The opposite of OSR


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CleverNickName

Limit Break Dancing (He/They)
Hmm...interesting question. I would say that the opposite would be a New School Renaissance... a revitalization and rediscovery of newer ways of thinking/playing. Things that might fit the bill:
  • playing B/X rules on a virtual tabletop.
  • A new version of Everquest, but it's Greyhawk.
  • Great British Gaming Show: Paul, Mary, Mel & Sue run through the Temple of Elemental Evil.
  • Stardew Realms: soothing farmcore game set in Faerun. Drizz't works for Joja.
In all cases, sign me up.
 


Dire Bare

Legend
Quoted from Disgruntled Hobbit.

So, what do YOU think is the opposite of OSR?
Heh.

OSR, as a genre, is vague and not everybody agrees on exactly what makes a game "OSR". So, the opposite of that is probably just as vague.

But I think in general, "old-school" D&D includes most of what TSR(1) published before going under. "New school" D&D starts with the 3rd Edition under WotC. AD&D 2nd Edition, at least towards the end, is a long transition between the two. Truly old-school seems closer to the wargaming roots of the hobby and has simpler rules, less focus on story and more focus on beating the scenario/dungeon, sometimes a more adversarial DM-style . . . but there are plenty of OSR games that don't have all of that.

Pathfinder, of course, "clones" D&D 3rd Edition. 3E and Pathfinder have more elegant designs than old-school D&D, but are more complicated, especially in character creation. Pathfinder 2E goes down the complicated character creation route even moreso. More modern games have a greater focus on story and collaborative storytelling (DM as guide rather than adversary).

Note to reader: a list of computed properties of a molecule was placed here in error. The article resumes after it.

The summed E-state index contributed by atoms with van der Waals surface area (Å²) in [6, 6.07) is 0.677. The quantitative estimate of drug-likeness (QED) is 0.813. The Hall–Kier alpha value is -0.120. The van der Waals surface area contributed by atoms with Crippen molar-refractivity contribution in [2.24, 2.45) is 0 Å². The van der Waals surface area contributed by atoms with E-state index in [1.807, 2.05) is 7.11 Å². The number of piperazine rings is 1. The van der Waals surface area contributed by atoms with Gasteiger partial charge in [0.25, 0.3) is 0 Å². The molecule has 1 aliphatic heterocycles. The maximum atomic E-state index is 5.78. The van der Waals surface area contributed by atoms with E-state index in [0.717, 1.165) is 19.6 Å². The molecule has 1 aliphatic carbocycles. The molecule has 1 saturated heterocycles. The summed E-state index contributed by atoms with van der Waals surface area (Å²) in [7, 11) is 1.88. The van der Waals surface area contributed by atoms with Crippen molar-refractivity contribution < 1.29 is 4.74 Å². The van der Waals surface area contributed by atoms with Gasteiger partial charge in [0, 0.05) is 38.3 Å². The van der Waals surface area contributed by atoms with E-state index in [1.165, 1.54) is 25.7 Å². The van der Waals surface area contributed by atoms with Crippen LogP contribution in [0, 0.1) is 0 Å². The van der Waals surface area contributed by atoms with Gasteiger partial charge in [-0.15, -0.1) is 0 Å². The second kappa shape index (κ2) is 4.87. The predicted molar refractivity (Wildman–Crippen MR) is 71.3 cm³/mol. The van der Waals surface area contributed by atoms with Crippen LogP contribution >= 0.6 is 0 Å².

Also, older games had a more "module-focused" approach compared to the more current trend of "adventure path" focus. Shorter, discrete scenarios versus longer storytelling arcs. You can knock out a module with your group in 1 to 4 sessions, you'll be playing a modern adventure path for months . . .

There seems to be a difference in settings also, although this just might be my perception or perhaps a specific trend within OSR games. OSR settings tend to be either very lightly defined generic fantasy (Greyhawk) or move into the "weird fantasy" genre (Goodman's DCC line). Modern settings tend to be sprawling, well-defined settings that incorporate a lot of anachronisms (if that's even possible in fantasy), like the Forgotten Realms and Golarion.
 



Retreater

Legend
From my experience the opposite of OSR feel would be PF2 as far as games still in print that are still a part of the D&D experience. Very tight rules, character is completely defined by what's on the sheet, limitless options for character customization, a few dozen conditions, combat as sport, limitless healing outside of combat, extreme tactical movement (grid required).
 

Reynard

Legend
Supporter
Quoted from Disgruntled Hobbit.

So, what do YOU think is the opposite of OSR?
Without looking at the thread from which the quote came, I think I can agree with DH at least insofar as this: Pathfinder 2E is very much a traditional RPG, but it is a wholly modern one. It doesn't seem to have an "old school" bone in its body. Rather, it is a carefully crafted game intended to do what traditional RPGs do well, which is engender play in which the roles of the GM and players in play are distinct and well defined. This is true of OSR games as well but PF2 goes about it in a completely different way.
 

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